First of all, I knew I wanted the lyrics of the song to show as much as possible.  And I didn't want to spend any more money.  So....I took a deep breath, took all the pages of the music out of the frames, and cut out all the blank space.  Then I traced the outline of that back part of the frame onto a piece of posterboard and cut it out so it would be the same size.  I lined up all the bars of music on the posterboard, letting the edges hang over as necessary.  Then I Mod-Podged them down.  Then I added a layer of Mod Podge on top to seal it all in.

Then I ate a popsicle while waiting for the Mod Podge to dry.  :o)

I used Word to print out the letters of our last name in a cute font (I tried just an "I," like a monogram, but let's face it, I's just look boring...and they look like Roman numerals...or first person pronouns...not what I was going for).  I traced them onto different colors and styles of scrapbook paper, and then Mod-Podged them on top of the music, finishing with one more layer of Mod Podge on top.

Once it dried, I trimmed up the edges of the posterboard, put it back in one of the frames, and ta-da!

I'm probably going to hang it up on the opposite wall, to one side of our china cabinet, since it's a smaller area of the wall.  So now we have our wedding song on display.  And I get to return the other three frames to Michaels, because I honestly can't think of any reason to keep them!

The only bad thing about redeeming this project is that there are all those nail holes left in that other wall.  Oops.  Either we just live with it until we decide to paint all the walls, or else I need to find something BIG to hang up there to cover it all up.  :o)


in the kitchen: strawberry-peach popsicles

Let me start off by saying that this recipe makes four popsicles, not two as pictured above.  Guess this photo indicates that these are pretty tasty, since my hubby and I each had one before I snapped a picture of all of them!

I found these popsicle molds at Walmart yesterday and got really excited.

Almost too excited.  I've been wanting some for awhile but they were hard to find since they're a seasonal thing, and I didn't want anything super-fancy off of Amazon.  I bought two of these molds for around five dollars.  Not bad.

I decided for my first batch I'd just mix up a smoothie recipe and pour it in the molds.  This recipe is enough for four popsicles:

Strawberry-Peach Popsicles

1 cup sliced peaches
1 cup sliced strawberries
1/4 cup orange juice
3/4 cup lowfat vanilla yogurt

You can use frozen fruit, or fresh, or a combination.  If you used frozen fruit, just put some in a bowl and thaw it in the microwave for 30 seconds or so.  Also, play around with the amounts of orange juice and yogurt if you want.  They're not set in stone.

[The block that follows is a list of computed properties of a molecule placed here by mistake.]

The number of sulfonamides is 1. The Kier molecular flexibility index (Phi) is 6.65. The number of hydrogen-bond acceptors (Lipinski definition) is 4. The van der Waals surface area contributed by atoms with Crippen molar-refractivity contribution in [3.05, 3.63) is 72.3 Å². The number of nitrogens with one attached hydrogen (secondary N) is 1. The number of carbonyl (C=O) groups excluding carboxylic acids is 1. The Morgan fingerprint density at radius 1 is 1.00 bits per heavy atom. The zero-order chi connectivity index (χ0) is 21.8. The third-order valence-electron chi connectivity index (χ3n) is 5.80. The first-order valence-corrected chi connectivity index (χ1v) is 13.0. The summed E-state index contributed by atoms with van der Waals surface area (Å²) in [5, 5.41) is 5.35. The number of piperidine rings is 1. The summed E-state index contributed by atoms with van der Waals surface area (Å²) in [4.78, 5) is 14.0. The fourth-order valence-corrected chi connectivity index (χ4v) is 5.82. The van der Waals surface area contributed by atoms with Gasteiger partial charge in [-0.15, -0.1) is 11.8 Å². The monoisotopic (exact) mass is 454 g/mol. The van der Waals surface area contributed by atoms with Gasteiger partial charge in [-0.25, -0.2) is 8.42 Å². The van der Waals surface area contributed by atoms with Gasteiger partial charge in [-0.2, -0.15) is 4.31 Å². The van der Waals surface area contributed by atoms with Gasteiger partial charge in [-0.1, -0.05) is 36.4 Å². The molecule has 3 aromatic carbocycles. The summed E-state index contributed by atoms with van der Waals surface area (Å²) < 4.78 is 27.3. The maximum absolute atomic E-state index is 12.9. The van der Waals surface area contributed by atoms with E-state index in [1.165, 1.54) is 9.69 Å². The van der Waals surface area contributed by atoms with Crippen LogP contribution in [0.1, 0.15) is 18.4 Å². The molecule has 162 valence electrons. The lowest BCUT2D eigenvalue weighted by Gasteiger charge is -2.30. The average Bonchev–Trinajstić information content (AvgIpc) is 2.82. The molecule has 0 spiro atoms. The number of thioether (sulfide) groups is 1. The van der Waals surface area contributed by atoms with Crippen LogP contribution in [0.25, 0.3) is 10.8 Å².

Mix all ingredients in a blender until smooth.  Pour into the popsicle mold, place the tops on, and freeze for a few hours.  I mixed mine up around 2:00 yesterday afternoon and we ate them around 9:00 last night, but I'm sure they were ready before then.  Probably doesn't take that long at all.

Now that I have these, I'm already thinking of other combinations.  Peach-raspberry, strawberry-blueberry, lemon-blueberry, banana-peanut butter?  :o)



sheet music "art"

Okay, I know what you're thinking.  How many posts is she going to do about wall decor?  Does she just have hundreds of picture frames on reserve?  Are there any blank walls left in her house?

To answer that last question, yes, in fact there are.  Especially in our living room.  But that's for another time.  :o)

Lately I've seen people do a lot of cool stuff with sheet music.  They roll it up to make wreaths, or Mod Podge it onto candles or furniture.  Maybe it's the musician in me, but I just really like the look of it!

My husband and I have some wedding pictures hanging up in our dining room, and it dawned on me that I could track down some sheet music of the song we danced to at our wedding and hang that up.  So I googled "At Last by Etta James sheet music" (still love that song....who doesn't?) and as luck would have it, I found a site where the song was available for FREE download.  FREE. Love it.

So I downloaded it as a PDF file, and then had to reduce it so it would fit onto regular 8.5X11" paper.  I used some of my husband's fancy resume paper to print it out on, and I really like the effect.  Almost makes it look vintage, rather than just something I printed off of the computer.

Adding to the "vintage" effect are the numerous little lines and smudges that have become our printer's MO.  Maybe it's running out of ink, I don't know.  But for this project, I was able to work with it and make those imperfections look like they were supposed to be there.  :o)

I didn't want to reduce the music any more to make it fit into normal 8X10 frames (which stinks, since my parents have a bunch of those up for grabs).  I went to Michaels and looked at document frames, but they were just so boring; it was hard to imagine even a coat of spray paint redeeming them.  Then I found these 10X13 frames...I've used these frames before in my son's room.  They're inexpensive, but don't look it.  And this week they're on sale for $3.99 each.

I could definitely swing that, especially since I also had a coupon for an additional 25% off my entire frame purchase. So basically I got one of those frames for free.  :o)

I found some pretty scrapbook paper, also on sale at Michaels, and then put them all together.  I took the matte out of all the frames, and I had to work with the layout of the paper so there wouldn't be any gaps, but all in all I think it looks pretty decent.

I hung these up last night, but now I'm thinking this wall looks a bit crowded.  Might have to move stuff around a bit.  Or maybe somehow reduce the size of each one or use different frames so they're not taking over everything.  Either way, this might mean more nail holes in the wall.  Sigh.  Oh well, I still like the idea, just might have to do a 2.0 version soon.  :o)

Linking up to Creations by Kara...maybe one day I'll be brave and link up to more places.  :o)